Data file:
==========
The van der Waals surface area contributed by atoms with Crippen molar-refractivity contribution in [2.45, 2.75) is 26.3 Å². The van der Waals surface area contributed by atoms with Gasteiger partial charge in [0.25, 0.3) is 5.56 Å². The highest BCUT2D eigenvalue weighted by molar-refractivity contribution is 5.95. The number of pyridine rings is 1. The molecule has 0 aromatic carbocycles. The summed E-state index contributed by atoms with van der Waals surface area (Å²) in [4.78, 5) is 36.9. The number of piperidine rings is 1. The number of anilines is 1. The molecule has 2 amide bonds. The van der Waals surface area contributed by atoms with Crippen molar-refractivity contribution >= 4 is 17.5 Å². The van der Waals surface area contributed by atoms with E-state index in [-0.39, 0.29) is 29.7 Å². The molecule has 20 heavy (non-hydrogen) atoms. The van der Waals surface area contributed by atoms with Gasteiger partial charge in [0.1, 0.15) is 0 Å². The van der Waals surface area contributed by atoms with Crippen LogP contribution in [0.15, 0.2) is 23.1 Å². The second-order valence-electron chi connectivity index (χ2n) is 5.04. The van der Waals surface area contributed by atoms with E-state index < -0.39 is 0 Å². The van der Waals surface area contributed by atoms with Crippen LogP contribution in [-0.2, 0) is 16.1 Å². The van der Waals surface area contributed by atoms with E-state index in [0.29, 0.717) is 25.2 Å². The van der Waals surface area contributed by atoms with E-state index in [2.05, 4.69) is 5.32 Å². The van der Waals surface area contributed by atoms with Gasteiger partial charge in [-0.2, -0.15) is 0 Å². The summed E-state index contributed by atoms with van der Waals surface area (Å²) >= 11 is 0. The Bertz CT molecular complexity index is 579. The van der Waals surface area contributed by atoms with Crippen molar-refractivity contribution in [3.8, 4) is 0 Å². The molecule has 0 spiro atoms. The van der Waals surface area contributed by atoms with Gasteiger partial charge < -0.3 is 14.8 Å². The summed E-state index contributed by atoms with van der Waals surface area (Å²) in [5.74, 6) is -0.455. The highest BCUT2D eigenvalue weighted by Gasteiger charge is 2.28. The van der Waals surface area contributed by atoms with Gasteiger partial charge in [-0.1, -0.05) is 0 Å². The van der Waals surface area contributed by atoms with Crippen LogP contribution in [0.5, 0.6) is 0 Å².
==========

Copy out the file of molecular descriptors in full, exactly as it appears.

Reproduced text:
The van der Waals surface area contributed by atoms with Crippen molar-refractivity contribution in [2.45, 2.75) is 26.3 Å². The van der Waals surface area contributed by atoms with Gasteiger partial charge in [0.25, 0.3) is 5.56 Å². The highest BCUT2D eigenvalue weighted by molar-refractivity contribution is 5.95. The number of pyridine rings is 1. The molecule has 0 aromatic carbocycles. The summed E-state index contributed by atoms with van der Waals surface area (Å²) in [4.78, 5) is 36.9. The number of piperidine rings is 1. The number of anilines is 1. The molecule has 2 amide bonds. The van der Waals surface area contributed by atoms with Crippen molar-refractivity contribution >= 4 is 17.5 Å². The van der Waals surface area contributed by atoms with E-state index in [-0.39, 0.29) is 29.7 Å². The molecule has 20 heavy (non-hydrogen) atoms. The van der Waals surface area contributed by atoms with Gasteiger partial charge in [0.1, 0.15) is 0 Å². The van der Waals surface area contributed by atoms with Crippen LogP contribution in [0.15, 0.2) is 23.1 Å². The second-order valence-electron chi connectivity index (χ2n) is 5.04. The van der Waals surface area contributed by atoms with E-state index < -0.39 is 0 Å². The van der Waals surface area contributed by atoms with Crippen LogP contribution in [-0.2, 0) is 16.1 Å². The van der Waals surface area contributed by atoms with E-state index in [0.29, 0.717) is 25.2 Å². The van der Waals surface area contributed by atoms with E-state index in [2.05, 4.69) is 5.32 Å². The van der Waals surface area contributed by atoms with Gasteiger partial charge in [-0.2, -0.15) is 0 Å². The summed E-state index contributed by atoms with van der Waals surface area (Å²) >= 11 is 0. The Bertz CT molecular complexity index is 579. The van der Waals surface area contributed by atoms with Crippen molar-refractivity contribution in [3.8, 4) is 0 Å². The molecule has 0 spiro atoms. The van der Waals surface area contributed by atoms with Gasteiger partial charge < -0.3 is 14.8 Å². The summed E-state index contributed by atoms with van der Waals surface area (Å²) in [5.74, 6) is -0.455. The highest BCUT2D eigenvalue weighted by Gasteiger charge is 2.28. The van der Waals surface area contributed by atoms with Gasteiger partial charge in [-0.1, -0.05) is 0 Å². The van der Waals surface area contributed by atoms with Crippen LogP contribution in [0.5, 0.6) is 0 Å².